I’ve noticed a recurring theme among friends my age recently. Though at first we are afraid to fess up and admit our new reality, eventually the truth comes out. In a deluge of back and forth banter that sounds like sixth graders trying to outdo one another. The theme?

Body aches and pains and injuries

It’s the type of talk we used to hear from parents and grandparents, conversations which caused us to roll our eyes and say, “Oh, not again!” And now the inevitable is indeed happening to us, though we professed years ago it never would.

There is real value in commiserating with others. It gives us comfort, lets us know we’re not alone in this battle against old age. Together, we’ll never again touch our toes, sit on the ground with our legs crossed, sit at a desk without our back or neck hurting, or get up from that seated position without moans and groans.

For those of you wishing to find comfort in numbers, here are a few reminders of the way things are likely to be.

Accidental injuries. I’m convinced that the worst injuries occur from total accidents, not from activities where you cautiously anticipate impending danger. As much criticism as I get from friends and family over all my running, warning me of all the damage I’m doing to my body from marathons, my worse accident this year was running into a metal pole and bruising a rib while playing tennis. (A close second was tripping over a crack in the sidewalk and falling flat on my face).

According to the doctor, all my exercise helps decrease my chronic back pain. But there’s nothing that he can do to curtail my klutziness.

The unexpected.  Moments before last Sunday’s City of Trees marathon, I stood at the start line anticipating all the pain I’d soon endure in my hip. After all, I’d just been diagnosed with ITBS and was told if I could handle the pain, it wasn’t going to make the injury any worse. Lo and behold, 20 miles into the race, it was knees that almost had me screaming in agony while the ‘ole hip operated like a well-oiled machine.

You may never know what to expect when you’re expecting, but you better expect the unexpected as you grow old.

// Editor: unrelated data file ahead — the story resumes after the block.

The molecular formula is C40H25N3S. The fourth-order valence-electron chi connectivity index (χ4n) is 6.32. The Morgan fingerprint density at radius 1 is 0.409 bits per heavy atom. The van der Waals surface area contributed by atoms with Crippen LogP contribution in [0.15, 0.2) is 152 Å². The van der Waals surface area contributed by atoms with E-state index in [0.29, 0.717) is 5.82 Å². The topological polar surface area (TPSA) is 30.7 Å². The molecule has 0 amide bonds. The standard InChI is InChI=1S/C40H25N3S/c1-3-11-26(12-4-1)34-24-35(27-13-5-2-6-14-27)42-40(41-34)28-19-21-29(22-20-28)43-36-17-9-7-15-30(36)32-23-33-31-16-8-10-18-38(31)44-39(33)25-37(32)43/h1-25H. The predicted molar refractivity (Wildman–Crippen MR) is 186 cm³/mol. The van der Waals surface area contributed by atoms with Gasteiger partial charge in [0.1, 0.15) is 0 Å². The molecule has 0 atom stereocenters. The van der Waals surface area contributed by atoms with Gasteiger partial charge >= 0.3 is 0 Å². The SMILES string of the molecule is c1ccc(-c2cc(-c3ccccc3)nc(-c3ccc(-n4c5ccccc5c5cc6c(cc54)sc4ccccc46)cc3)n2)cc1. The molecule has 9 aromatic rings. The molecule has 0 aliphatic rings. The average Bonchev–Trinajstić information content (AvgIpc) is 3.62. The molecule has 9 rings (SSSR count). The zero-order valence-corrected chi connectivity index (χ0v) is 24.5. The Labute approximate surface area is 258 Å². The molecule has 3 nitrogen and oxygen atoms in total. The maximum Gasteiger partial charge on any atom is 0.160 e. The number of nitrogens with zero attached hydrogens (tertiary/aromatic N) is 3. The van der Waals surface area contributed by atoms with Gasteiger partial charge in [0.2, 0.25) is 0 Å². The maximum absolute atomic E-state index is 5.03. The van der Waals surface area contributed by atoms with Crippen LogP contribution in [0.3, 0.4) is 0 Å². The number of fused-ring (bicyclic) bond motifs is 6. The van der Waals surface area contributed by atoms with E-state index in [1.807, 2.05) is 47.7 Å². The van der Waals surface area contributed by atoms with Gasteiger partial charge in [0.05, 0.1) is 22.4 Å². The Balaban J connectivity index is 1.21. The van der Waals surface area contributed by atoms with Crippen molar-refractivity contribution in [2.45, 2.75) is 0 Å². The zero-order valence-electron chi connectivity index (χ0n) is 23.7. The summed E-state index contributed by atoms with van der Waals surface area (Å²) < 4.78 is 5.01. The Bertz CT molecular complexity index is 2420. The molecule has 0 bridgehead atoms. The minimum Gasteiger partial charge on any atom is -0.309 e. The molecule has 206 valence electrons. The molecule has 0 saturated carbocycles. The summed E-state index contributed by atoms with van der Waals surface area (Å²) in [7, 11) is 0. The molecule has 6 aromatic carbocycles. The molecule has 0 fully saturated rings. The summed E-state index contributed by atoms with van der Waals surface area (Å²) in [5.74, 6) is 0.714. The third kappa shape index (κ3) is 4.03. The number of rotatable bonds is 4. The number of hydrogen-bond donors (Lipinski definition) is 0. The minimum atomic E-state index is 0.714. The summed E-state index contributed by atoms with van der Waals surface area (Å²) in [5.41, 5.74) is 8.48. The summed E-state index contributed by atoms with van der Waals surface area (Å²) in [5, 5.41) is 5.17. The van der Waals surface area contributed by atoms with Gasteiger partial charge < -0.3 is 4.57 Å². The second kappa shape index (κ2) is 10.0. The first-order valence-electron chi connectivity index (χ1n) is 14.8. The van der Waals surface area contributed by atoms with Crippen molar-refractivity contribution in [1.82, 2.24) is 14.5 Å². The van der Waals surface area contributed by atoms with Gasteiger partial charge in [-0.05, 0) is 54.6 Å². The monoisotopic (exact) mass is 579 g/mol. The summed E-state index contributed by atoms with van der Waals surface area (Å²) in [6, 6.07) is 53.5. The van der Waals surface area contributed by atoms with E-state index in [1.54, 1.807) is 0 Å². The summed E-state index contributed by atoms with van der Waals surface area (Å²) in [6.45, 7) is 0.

Need for speed. When I first learned how to ride a mountain bike, I raced along trails without an ounce of fear in the world. If I flipped over the handlebars or fell on a jagged rock, my only worry was scarred legs that detracted from the beauty of my summer dress collection. Now, with a child’s life depending on me, the need for speed has subsided. Not only do I not want to sit on the sidelines, but it was probably time to slow my ass down anyway.

Make haste and slow down. You’ll be glad you did.

Injury. Even without all the crazy accidents or fast rides, you’re more likely to get hurt as you get older. As muscles tighten and shorten, you move more slowly, walk less straight and stiffen more quickly and easily. As flexibility declines, your likelihood for injury increases. Not to mention how much more fragile bones become.

The warm-up and warm-down are no longer nice-to-dos, they are have-to-dos-or-else. That dreaded routine of stretching becomes all the more critical. And watch out the next time you run to get that drop shot on the tennis court – you may have a nice pulled hamstring to show for it. (Believe me, I know).

Recovery. Remember when an injury was a mere blip on the radar screen? If you have children, I’m sure you have noticed how quickly a hurt ankle or abrasion heals. In contract, when you pull a muscle or break a bone, you are out for the season. And maybe even longer.

After you pull that hamstring playing tennis, get ready to embrace the injury all summer long.

Physical therapy. I often say that I spend far more time doing PT than actually running. And though I often question the value of all those monotonous and boring exercises, I’ll never know how miserable I might feel if I didn’t do them at all.

If you have noticed a new ache or pain creeping into your body, it would probably be beneficial to see the pros. It’s better to lift and stretch for prevention’s sake than be out for the duration.

Welcome to Painville. I feel quite certain this is a town I’ll never leave, and I am happy to meet others for a beer at the local pub any time.

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